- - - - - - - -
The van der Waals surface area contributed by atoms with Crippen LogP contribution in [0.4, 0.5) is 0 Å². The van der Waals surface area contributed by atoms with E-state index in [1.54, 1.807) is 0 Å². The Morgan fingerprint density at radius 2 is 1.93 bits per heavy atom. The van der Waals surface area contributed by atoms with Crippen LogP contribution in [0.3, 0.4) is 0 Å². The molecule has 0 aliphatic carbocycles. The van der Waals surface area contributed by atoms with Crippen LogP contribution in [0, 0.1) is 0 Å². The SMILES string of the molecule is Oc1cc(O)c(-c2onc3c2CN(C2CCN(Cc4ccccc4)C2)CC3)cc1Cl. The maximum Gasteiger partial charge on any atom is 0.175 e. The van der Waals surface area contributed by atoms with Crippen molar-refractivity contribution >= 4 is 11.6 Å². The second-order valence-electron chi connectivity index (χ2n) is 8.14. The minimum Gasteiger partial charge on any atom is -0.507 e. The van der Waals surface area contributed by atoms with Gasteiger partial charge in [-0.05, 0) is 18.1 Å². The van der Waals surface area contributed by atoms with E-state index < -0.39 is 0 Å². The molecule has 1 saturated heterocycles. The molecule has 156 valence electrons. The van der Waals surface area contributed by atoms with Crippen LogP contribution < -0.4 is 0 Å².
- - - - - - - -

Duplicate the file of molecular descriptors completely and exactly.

The van der Waals surface area contributed by atoms with Crippen LogP contribution in [0.4, 0.5) is 0 Å². The van der Waals surface area contributed by atoms with E-state index in [1.54, 1.807) is 0 Å². The Morgan fingerprint density at radius 2 is 1.93 bits per heavy atom. The van der Waals surface area contributed by atoms with Crippen LogP contribution in [0.3, 0.4) is 0 Å². The molecule has 0 aliphatic carbocycles. The van der Waals surface area contributed by atoms with Crippen LogP contribution in [0, 0.1) is 0 Å². The SMILES string of the molecule is Oc1cc(O)c(-c2onc3c2CN(C2CCN(Cc4ccccc4)C2)CC3)cc1Cl. The maximum Gasteiger partial charge on any atom is 0.175 e. The van der Waals surface area contributed by atoms with Crippen molar-refractivity contribution >= 4 is 11.6 Å². The second-order valence-electron chi connectivity index (χ2n) is 8.14. The minimum Gasteiger partial charge on any atom is -0.507 e. The van der Waals surface area contributed by atoms with Gasteiger partial charge in [-0.05, 0) is 18.1 Å². The van der Waals surface area contributed by atoms with E-state index < -0.39 is 0 Å². The molecule has 1 saturated heterocycles. The molecule has 156 valence electrons. The van der Waals surface area contributed by atoms with Crippen LogP contribution < -0.4 is 0 Å².